“I'm such a diligent English learner because I do the work, and I listen to what Hadar has to say.” Right? “I'm a diligent English learner.” And you say it again. “I'm a diligent English learner.” “I'm a diligent and proud English learner.” And you say it again: “I'm a diligent and proud.” Okay, so ‘proud' starts to give you like this good, positive feeling, right? “I'm a diligent and proud English learner.”

And then you think to yourself, “What does it look like?” And you see yourself like sitting and speaking to people because that's the result of you being a diligent and proud English learner. “I'm a diligent and proud English learner.” So now you have that visualization of, you know, the result of what it is that you're saying. And you're saying it, and the emotion is positive. Say it a few times. And then tomorrow, try to remember this word and see if you remember it, and see if you can use it. You are more likely to remember it that way. Okay?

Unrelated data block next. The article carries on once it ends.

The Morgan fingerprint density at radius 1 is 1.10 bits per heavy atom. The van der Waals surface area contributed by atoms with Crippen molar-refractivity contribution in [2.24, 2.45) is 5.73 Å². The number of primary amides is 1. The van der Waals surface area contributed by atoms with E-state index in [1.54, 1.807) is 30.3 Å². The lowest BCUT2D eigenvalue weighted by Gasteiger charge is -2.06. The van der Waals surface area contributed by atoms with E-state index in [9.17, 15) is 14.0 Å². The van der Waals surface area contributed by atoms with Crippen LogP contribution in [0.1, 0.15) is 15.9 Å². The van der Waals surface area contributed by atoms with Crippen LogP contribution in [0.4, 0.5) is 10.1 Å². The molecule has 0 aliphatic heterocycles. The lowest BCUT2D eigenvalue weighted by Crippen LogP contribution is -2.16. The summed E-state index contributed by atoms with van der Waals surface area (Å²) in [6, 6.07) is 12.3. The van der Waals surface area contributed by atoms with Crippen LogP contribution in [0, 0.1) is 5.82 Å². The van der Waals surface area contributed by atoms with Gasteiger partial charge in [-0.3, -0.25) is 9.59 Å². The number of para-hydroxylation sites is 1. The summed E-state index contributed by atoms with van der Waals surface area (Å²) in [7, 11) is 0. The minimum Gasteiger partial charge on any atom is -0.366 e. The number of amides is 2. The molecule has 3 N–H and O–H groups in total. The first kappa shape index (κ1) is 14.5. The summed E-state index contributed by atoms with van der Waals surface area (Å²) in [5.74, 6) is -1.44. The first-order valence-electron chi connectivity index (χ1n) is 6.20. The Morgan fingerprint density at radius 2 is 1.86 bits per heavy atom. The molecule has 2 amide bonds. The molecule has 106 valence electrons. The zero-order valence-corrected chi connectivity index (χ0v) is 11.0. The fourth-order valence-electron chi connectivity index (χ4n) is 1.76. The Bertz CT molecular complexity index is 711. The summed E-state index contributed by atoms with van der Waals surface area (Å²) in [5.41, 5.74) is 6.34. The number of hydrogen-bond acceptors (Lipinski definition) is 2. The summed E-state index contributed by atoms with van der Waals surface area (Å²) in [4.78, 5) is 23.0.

Now. I'm going to pass it on to you. First of all: do you relate, does that make sense to you? Do you feel that you have become more dependent on technology, and as a result, you feel a little less in control when it comes to your language skills? That is the first question. You can totally say, “Hadar, you are talking bull@#$%”. Right? I can take it, don't worry. But I want to hear. So that's the first thing I want you to add.

The second thing is, what is one word that you are going to try to practice the way I've taught you? So, your job now is to think of a word in your native language, and then to look it up – a word that you don't know how to say – and then to look it up and then write it in the comments. And then do the process that I've taught you. Okay?